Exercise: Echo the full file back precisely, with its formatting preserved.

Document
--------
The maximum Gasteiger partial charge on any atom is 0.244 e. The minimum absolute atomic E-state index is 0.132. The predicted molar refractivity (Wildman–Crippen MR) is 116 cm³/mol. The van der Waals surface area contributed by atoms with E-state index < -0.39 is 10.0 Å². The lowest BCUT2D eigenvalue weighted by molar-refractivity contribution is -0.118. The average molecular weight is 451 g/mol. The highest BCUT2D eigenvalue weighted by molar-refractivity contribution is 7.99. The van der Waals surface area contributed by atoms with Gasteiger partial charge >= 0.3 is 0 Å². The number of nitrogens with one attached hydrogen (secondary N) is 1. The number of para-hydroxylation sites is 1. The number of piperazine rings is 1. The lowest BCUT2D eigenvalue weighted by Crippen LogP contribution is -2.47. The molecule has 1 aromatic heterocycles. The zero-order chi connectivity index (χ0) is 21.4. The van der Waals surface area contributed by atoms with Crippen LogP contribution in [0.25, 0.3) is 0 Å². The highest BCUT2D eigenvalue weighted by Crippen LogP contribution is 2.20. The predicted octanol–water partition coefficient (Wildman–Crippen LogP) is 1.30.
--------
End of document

The maximum Gasteiger partial charge on any atom is 0.244 e. The minimum absolute atomic E-state index is 0.132. The predicted molar refractivity (Wildman–Crippen MR) is 116 cm³/mol. The van der Waals surface area contributed by atoms with E-state index < -0.39 is 10.0 Å². The lowest BCUT2D eigenvalue weighted by molar-refractivity contribution is -0.118. The average molecular weight is 451 g/mol. The highest BCUT2D eigenvalue weighted by molar-refractivity contribution is 7.99. The van der Waals surface area contributed by atoms with Gasteiger partial charge >= 0.3 is 0 Å². The number of nitrogens with one attached hydrogen (secondary N) is 1. The number of para-hydroxylation sites is 1. The number of piperazine rings is 1. The lowest BCUT2D eigenvalue weighted by Crippen LogP contribution is -2.47. The molecule has 1 aromatic heterocycles. The zero-order chi connectivity index (χ0) is 21.4. The van der Waals surface area contributed by atoms with Crippen LogP contribution in [0.25, 0.3) is 0 Å². The highest BCUT2D eigenvalue weighted by Crippen LogP contribution is 2.20. The predicted octanol–water partition coefficient (Wildman–Crippen LogP) is 1.30.